In the most recent issue of the Journal of Children’s Literature from Fall 2012, the most noticeable trend is social justice. Evidence of this trend can be seen in the titles of the various published articles: “Developing Understandings of Social Justice: Critical Thinking in Action Literature Discussion Group”, “Injustice and Irony: Student’s Respond to Japanese American Internment Picturebooks”, “Freedom Riders: A National Geographic Journey in Social Justice through Imagery”, and a poem entitled “The Activist” (Journal of Children’s Literature Vol.38). This trend can be derived from the recent social changes that are going on. For example, in movies such as The Hunger Games and The Batman series the main protagonist is pitted against a powerful source of injustice. For Katniss, it is the strongly unjust Capital making children fight to the death. For Batman, he is forcefully fighting against whatever villain is trying to take over Gotham. While watching the movie, the audience is silently cheering for justice to prevail over the antagonist. Thus, when goodness prevails the crowd is pleased. In the same way, novels and children’s books can be the source of this morality and activism being found in today’s generation.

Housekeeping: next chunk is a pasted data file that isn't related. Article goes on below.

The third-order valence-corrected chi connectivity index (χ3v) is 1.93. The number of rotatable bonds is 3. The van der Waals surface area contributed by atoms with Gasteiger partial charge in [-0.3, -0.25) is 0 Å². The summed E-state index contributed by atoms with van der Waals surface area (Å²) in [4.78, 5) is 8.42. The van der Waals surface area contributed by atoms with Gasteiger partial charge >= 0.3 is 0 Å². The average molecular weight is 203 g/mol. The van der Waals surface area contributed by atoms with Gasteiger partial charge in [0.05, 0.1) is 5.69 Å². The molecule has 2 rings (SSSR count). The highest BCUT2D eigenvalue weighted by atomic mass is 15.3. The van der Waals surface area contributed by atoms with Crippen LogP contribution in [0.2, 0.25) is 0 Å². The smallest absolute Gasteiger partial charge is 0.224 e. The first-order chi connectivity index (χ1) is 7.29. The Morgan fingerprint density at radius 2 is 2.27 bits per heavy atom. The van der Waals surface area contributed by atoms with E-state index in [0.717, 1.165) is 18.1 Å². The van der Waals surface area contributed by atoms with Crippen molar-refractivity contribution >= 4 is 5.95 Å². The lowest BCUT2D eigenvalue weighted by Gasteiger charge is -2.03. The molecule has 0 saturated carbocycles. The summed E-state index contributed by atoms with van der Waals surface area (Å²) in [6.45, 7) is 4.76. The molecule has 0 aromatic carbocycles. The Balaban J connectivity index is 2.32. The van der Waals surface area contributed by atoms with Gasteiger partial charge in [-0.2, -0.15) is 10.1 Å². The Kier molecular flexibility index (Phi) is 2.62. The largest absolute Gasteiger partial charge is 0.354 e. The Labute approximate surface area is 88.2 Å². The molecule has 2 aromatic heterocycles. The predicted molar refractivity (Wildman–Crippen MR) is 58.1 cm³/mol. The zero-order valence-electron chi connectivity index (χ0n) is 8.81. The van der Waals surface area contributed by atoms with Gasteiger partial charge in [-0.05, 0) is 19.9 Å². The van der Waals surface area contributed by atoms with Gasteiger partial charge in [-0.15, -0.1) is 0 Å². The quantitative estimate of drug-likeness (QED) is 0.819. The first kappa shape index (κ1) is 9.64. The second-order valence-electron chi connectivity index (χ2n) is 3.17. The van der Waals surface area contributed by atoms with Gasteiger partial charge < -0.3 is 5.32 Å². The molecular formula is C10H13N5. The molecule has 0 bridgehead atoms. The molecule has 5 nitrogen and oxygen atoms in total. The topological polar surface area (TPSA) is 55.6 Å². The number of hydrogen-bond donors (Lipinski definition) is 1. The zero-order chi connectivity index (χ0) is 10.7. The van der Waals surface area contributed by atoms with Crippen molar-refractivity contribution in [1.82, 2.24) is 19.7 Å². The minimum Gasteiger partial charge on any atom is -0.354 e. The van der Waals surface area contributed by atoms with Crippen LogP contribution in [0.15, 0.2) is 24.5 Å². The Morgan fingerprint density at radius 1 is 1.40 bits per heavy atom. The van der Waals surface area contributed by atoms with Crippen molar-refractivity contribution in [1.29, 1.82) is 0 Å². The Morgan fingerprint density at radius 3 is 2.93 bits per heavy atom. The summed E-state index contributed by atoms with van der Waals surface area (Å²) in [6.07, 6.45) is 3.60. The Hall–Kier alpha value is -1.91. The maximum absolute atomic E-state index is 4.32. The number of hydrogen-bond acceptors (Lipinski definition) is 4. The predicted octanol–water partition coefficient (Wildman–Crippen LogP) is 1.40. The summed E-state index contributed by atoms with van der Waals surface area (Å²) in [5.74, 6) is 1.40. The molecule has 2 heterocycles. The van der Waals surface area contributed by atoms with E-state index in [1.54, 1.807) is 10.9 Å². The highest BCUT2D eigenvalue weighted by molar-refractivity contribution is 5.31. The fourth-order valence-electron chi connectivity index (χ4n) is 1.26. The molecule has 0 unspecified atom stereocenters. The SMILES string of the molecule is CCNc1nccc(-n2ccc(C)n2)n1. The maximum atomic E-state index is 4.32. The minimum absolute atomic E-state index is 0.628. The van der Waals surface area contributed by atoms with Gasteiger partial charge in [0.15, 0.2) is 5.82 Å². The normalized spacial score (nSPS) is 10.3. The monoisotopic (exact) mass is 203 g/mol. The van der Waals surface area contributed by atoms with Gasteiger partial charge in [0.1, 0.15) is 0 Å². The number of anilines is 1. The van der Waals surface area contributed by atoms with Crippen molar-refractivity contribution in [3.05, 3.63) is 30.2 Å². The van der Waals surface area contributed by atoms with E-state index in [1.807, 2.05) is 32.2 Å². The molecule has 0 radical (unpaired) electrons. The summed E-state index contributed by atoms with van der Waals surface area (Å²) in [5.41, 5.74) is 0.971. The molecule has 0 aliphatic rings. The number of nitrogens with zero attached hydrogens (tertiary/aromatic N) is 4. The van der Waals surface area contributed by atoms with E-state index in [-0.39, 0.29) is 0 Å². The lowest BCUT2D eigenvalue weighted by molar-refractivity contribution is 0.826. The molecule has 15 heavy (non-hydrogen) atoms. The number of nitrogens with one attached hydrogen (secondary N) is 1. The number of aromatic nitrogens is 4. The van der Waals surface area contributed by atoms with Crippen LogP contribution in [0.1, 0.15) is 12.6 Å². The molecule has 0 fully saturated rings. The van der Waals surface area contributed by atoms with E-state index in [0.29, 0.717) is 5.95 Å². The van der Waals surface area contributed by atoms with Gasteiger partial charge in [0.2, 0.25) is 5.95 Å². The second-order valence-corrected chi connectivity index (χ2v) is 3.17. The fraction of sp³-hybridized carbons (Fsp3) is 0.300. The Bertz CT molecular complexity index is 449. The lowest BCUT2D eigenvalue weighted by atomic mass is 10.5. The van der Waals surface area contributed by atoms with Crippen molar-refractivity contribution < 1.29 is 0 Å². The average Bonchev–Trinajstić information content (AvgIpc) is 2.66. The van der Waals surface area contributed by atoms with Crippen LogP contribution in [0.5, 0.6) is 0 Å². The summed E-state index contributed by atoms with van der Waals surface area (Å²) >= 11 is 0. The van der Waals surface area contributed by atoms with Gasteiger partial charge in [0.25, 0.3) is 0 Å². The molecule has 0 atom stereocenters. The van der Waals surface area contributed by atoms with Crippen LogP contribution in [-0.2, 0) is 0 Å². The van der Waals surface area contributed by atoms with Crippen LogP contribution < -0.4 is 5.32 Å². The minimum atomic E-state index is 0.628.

Another trend that I found in the journal was an emphasis on the readers acceptance of multiculturalism. For example, titles like: “Some People Do Things Different Than Us: Exploring Personal and Global Cultures in the First Grade Classroom,” “My Story, Your Story, Our Story: Cultural Connections and Issues on Children’s Literature” and “I Have a Dream Too!: The American Dream in Coretta Scott King Award-Winning Books,” all have to deal with different cultures other than what the reader may be used to (Journal of Children’s Literature Vols. 37-38). These titles were taken from the 2011 and 2012 issues of the Journal of Children’s Literature. I theorize that this trend is in conjunction with the political debates and social debates of today. Furthermore, at the time, the acceptance of people “different than me” seems to be reigning in the newspaper headlines. Everyone has been calling for acceptance of other people beliefs, sexuality, religion, skin color and others, which is still happening today. By the children’s book being able to start this conversation, children will be able to grow up learning about acceptance and how there are different stories in life other than their own.